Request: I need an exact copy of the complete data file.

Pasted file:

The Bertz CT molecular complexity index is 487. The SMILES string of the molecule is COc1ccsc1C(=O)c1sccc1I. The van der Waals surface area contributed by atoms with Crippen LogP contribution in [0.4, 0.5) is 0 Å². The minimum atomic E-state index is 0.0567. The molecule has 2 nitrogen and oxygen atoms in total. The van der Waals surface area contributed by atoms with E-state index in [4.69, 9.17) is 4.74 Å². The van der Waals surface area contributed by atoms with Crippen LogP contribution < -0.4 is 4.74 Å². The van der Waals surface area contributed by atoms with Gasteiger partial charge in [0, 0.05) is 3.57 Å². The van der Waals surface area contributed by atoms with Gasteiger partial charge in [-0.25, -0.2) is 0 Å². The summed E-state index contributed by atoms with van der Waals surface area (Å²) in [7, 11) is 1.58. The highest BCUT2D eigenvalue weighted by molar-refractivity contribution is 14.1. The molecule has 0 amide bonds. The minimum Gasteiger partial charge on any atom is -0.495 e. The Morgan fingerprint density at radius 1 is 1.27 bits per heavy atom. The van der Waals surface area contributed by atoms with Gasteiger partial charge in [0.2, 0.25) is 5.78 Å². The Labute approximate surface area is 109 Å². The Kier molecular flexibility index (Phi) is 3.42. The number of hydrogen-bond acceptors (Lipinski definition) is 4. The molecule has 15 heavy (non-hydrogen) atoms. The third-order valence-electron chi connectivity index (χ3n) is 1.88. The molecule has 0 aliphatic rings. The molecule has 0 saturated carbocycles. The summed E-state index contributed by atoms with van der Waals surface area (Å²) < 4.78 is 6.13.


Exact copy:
The Bertz CT molecular complexity index is 487. The SMILES string of the molecule is COc1ccsc1C(=O)c1sccc1I. The van der Waals surface area contributed by atoms with Crippen LogP contribution in [0.4, 0.5) is 0 Å². The minimum atomic E-state index is 0.0567. The molecule has 2 nitrogen and oxygen atoms in total. The van der Waals surface area contributed by atoms with E-state index in [4.69, 9.17) is 4.74 Å². The van der Waals surface area contributed by atoms with Crippen LogP contribution < -0.4 is 4.74 Å². The van der Waals surface area contributed by atoms with Gasteiger partial charge in [0, 0.05) is 3.57 Å². The van der Waals surface area contributed by atoms with Gasteiger partial charge in [-0.25, -0.2) is 0 Å². The summed E-state index contributed by atoms with van der Waals surface area (Å²) in [7, 11) is 1.58. The highest BCUT2D eigenvalue weighted by molar-refractivity contribution is 14.1. The molecule has 0 amide bonds. The minimum Gasteiger partial charge on any atom is -0.495 e. The Morgan fingerprint density at radius 1 is 1.27 bits per heavy atom. The van der Waals surface area contributed by atoms with Gasteiger partial charge in [0.2, 0.25) is 5.78 Å². The Labute approximate surface area is 109 Å². The Kier molecular flexibility index (Phi) is 3.42. The number of hydrogen-bond acceptors (Lipinski definition) is 4. The molecule has 15 heavy (non-hydrogen) atoms. The third-order valence-electron chi connectivity index (χ3n) is 1.88. The molecule has 0 aliphatic rings. The molecule has 0 saturated carbocycles. The summed E-state index contributed by atoms with van der Waals surface area (Å²) < 4.78 is 6.13.